Picture above: Microchipping Pets including Cats – Photo by spike55151 (new window) – published under an Attribution-Non-Commercial-Share Alike 2.0 Generic, Creative Commons license.
There are it seems two aspects of concern in relation to microchipping pets including cats:
They last for about 25 years. This produces a registration number from which data can be accessed such as owner and address. They are FDA authorized in the USA.
There is no doubt that it is effective, in more ways than one. It is not uncommon to see stories in the press about cats that were lost and then found because of microchipping. A recent story is a good example. It concerns, “Dopey”, a long legged, rather rangy, ginger tabby moggie cat. He went missing in Sacramento, USA, about 6 years ago and thanks to microchipping was found again. In between getting lost (“went missing”) and being returned he passed through the hands of two other human companions. When the second died he was taken to the Yolo County Animal Shelter in Woodland. The staff discovered an American Kennel Club (AKC) Companion Animal Recovery chip under his skin.
The “owner” was very surprised, unsurprisingly! Anyway, a happy ending thanks to the process of microchipping pets including cats. Here is another cat, Ivan, who was lost for several months and found thanks to $40 microchipping:
Another benefit that we might occasionally use is the microchip sensitive cat flap. These are becoming increasingly common it seems. They are designed for the outdoor cat and act as a kind of cat key letting in the cat with the microchip and none other including those part-time cats, stray cats and feral cats.
First microchipping is considered safer than cat collars (new window). Microchipping is safer in terms of the physical danger (possible strangulation) of a cat collar but is it completely safe to implant something like this inside a living creature? Research on mice indicates a 1-10% chance of development of a malignant tumour around the microchip.
There have been reports about tumour induced microchipping of pets (11, it seems, over 1990-2006). The reports were reviewed by Katherine Albrecht in November 2007. The report is called, “Microchip-Induced Tumors in Laboratory Rodents and Dogs: A Review of the Literature 1990–2006“. Tumours developed around or close to the site of the implanted microchip in between 0.8% and 10.2% percent of the tested animals. It is believed that the microchip has a negative impact on the genetic make up of the adjacent cells. The mircochip acts as a genotoxic object (a substance that can cause damage to DNA material). However, it would seem that millions of cats and dogs have been microchipped with no significant reports of cancer indicating that the benefits outweighing risk but please do your own research.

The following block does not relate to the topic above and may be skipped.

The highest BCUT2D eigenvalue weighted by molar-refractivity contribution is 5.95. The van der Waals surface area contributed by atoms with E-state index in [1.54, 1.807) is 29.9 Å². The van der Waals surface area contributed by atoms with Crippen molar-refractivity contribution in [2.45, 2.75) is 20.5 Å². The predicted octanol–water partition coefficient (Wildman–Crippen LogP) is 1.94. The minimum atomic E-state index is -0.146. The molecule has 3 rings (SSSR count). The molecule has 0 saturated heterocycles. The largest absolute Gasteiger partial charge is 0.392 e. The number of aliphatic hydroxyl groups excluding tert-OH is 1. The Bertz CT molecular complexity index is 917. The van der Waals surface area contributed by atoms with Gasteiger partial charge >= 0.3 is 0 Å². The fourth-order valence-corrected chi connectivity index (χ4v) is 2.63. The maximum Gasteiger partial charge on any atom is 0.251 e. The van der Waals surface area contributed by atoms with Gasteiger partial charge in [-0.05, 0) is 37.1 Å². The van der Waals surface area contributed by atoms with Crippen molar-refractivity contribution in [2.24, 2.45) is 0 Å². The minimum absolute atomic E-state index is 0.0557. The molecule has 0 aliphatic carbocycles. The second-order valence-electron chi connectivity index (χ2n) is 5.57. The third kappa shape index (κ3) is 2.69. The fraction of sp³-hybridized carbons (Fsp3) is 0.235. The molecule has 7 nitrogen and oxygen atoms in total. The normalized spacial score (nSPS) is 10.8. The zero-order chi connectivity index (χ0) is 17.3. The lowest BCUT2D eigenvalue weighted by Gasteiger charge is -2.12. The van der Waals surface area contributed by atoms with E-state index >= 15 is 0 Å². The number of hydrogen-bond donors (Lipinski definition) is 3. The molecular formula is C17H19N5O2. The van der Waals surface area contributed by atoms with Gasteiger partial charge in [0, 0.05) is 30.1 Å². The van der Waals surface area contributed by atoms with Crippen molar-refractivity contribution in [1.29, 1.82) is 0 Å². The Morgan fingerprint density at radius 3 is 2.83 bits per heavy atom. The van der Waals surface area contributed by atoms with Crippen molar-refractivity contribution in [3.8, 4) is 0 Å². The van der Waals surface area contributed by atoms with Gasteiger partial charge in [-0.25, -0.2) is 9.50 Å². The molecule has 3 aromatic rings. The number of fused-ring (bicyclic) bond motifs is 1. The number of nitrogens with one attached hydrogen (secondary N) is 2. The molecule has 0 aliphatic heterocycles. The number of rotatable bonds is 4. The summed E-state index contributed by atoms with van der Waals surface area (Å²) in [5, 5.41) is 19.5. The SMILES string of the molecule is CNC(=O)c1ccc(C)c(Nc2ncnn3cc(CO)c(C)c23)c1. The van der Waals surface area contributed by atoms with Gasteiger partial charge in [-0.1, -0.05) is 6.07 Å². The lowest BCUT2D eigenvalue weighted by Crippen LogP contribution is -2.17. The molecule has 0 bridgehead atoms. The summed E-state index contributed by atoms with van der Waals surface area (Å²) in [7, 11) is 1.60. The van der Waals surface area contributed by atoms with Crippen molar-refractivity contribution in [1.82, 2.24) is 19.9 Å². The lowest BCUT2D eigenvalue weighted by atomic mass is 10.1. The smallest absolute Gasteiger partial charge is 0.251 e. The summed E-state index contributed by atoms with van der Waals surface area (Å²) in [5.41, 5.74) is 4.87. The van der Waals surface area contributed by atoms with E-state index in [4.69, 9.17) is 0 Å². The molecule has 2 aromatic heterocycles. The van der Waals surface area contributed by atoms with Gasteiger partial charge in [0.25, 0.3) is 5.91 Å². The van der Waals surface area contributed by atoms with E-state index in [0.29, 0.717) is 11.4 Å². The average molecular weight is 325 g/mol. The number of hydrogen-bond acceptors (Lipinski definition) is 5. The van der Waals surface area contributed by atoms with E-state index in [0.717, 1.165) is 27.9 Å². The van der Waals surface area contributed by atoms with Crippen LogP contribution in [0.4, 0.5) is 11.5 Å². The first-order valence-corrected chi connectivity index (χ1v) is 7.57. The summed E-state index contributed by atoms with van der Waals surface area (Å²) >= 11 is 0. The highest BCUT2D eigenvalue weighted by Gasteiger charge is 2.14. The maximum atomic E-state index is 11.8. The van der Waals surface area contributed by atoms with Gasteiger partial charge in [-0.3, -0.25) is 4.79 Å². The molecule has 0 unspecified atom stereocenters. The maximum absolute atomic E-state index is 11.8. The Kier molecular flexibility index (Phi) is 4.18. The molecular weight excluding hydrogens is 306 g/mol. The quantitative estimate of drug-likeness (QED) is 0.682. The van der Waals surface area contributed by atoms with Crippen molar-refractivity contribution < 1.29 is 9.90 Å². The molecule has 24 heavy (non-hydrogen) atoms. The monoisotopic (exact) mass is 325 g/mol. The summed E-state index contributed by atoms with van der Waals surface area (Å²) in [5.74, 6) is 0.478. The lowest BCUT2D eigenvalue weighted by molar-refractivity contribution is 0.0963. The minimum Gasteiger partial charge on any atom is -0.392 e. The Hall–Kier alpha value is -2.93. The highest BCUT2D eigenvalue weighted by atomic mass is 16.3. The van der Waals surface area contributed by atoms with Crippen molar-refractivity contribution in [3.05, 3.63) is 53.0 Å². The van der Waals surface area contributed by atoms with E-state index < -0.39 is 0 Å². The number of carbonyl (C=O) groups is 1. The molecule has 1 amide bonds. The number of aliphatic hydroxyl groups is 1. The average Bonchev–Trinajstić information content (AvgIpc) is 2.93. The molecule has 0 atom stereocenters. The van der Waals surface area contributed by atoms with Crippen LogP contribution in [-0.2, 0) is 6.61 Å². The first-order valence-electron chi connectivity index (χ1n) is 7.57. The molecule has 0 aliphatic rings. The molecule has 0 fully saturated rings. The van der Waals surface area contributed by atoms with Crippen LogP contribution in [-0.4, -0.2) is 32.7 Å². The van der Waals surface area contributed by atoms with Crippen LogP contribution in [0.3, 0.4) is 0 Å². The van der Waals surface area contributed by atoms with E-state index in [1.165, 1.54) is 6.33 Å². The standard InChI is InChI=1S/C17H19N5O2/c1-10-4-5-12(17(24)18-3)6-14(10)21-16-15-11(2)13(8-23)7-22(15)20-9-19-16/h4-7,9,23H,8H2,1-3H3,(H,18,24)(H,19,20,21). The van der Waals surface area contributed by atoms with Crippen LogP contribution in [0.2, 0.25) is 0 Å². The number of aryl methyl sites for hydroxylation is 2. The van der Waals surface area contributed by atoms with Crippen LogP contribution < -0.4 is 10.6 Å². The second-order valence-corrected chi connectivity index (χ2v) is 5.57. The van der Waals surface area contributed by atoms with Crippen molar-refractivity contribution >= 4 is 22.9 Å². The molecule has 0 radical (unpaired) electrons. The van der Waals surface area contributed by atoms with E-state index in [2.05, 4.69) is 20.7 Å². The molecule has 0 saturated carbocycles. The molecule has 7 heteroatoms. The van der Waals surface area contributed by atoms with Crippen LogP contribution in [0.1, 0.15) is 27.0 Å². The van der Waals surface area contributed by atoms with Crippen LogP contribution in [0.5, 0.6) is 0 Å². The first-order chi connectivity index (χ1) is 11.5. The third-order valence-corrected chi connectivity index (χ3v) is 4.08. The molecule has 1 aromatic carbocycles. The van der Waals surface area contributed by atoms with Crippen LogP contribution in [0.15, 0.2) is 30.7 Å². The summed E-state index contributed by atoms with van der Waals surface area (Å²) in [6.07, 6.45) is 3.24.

Another problem is that microchips can migrate (move) from the back of the neck where they are implanted to the shoulders and sides. The cost of implantation may include lifelong registration (usually does). Petlog, a branch of the Kennel Club run a registration service in the UK. If you move you’ll need to update the database. This may incur a small charge.
Another development is GPS (global positioning system) microchipping. This sounds spectacularly good as it avoids the fact that someone has to scan the microchip and then locate the owner. Perhaps they have moved and not updated the microchip. With the GPS system the owner can track down his or her pet herself. This seems to come from the big brother concept of microchipping prisoners (people)! I am not sure how far this has developed.
Microchipping Pets including Cats – Conclusions – The indications are that the benefits outweigh the possible health issues. Routine inspections (by touch) around area of the implanted microchip and surrounding areas seems sensible. Perhaps on a visit to the vet it could be scanned to see if has moved etc.
Microchipping Pets including Cats
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